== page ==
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Healing the healthcare debate

In the past week, the news cycle has been jam-packed with a stream of controversial proclamations courtesy of President Trump’s Twitter account and heated debates over hot button topics. This includes a dramatic continuation of the long fought battle against the Affordable Care Act waged by Republicans that has been a reoccurring to-do item since Republicans took control of Congress. The rhetoric around healthcare has remained the same since Obamacare was first introduced, centering around the ideals of freedom of choice, the role of the market and costs of coverage. However, it’s easy to become desensitized to the consequences of debates that usually had in terms of numbers and budgets. The most recent attempt at repeal has further emphasized the morbid way healthcare and death are talked about in the political sphere, a trend that needs to be addressed and ended.

After days of clashing and desperate attempts to scrape together votes, the latest repeal died in the senate chambers in the early hours of Friday, July 28. Outside of Congress, protesters cheered and exchanged hugs when they received the news. Those claps and tears came after countless hours of phone calls, emails, and protests in hopes that their elected officials would decide to not condemn them to death. While this was a moment of joy and hard-fought victory, when it’s observed from outside of the American mindset of healthcare policy, sick and indebted people sobbing in joy as a repeal was nearly avoided is chilling. The GOP’s commitment to repealing the ACA has taken on the form of fighting for the right to die without coverage, rather than a representation of the needs and interests of Americans.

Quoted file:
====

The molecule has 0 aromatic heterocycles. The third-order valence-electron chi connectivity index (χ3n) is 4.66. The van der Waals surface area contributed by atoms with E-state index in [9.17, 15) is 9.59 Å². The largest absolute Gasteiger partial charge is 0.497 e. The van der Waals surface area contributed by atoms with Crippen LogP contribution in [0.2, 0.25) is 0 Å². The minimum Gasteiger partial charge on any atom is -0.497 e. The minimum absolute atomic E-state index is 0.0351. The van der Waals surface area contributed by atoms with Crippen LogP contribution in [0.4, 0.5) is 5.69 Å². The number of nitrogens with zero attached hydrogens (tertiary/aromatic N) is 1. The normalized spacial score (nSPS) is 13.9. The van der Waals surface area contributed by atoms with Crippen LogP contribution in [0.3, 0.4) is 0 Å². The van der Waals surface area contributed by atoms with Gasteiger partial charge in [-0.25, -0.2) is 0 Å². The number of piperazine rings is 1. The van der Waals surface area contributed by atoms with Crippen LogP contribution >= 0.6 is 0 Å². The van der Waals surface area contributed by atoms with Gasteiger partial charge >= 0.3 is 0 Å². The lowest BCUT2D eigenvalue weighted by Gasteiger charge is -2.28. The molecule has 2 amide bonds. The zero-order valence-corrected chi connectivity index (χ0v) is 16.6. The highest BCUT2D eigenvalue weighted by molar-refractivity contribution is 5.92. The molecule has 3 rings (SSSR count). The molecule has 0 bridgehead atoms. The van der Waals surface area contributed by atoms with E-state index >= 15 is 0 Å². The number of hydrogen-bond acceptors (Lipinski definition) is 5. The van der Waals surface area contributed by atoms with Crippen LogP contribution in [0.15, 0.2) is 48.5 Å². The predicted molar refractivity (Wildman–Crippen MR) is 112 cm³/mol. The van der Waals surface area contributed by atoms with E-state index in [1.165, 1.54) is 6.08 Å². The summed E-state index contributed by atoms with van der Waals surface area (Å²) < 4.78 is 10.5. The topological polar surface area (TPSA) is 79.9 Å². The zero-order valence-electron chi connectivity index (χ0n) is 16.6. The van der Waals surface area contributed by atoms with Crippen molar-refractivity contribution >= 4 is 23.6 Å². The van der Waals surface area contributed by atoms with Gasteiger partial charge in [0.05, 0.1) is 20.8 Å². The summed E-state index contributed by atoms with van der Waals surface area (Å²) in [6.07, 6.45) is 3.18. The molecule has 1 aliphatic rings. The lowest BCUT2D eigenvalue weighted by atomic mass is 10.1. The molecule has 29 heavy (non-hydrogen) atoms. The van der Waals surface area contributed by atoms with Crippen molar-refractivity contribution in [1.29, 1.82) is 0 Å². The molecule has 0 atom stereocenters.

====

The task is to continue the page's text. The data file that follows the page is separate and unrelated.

Poor and sick families have had to come out in droves for years, telling stories of death, debilitating illness and fear in order to defend a move towards more holistic coverage opportunities. After the election, town halls across the country filled with angry constituents demanding representation. Republicans were confronted with stories about going into debt while fighting cancer and family members that have died from lack of coverage. In a certain light, this could appear to be a strong and powerful exercise of holding politicians accountable. However, there’s something troubling about the fact that low income and working class citizens are being forced to take time to try and explain to their representative that healthcare investment is crucial and that their lives are worth protecting.

While the Affordable Care Act isn’t perfect by any means and doesn’t achieve full coverage for everyone, the way it’s discussed as the center of the healthcare debate is dehumanizing and a toxic example how basic compassion is being lost among the commitment to repeal the major policy legacy of Barack Obama. The most recent attempt was an emotional rollercoaster for so many beneficiaries of the ACA; their lives have been ascribed numbers and turned into partisan talking points to denote party loyalty. The American people deserve so much more.


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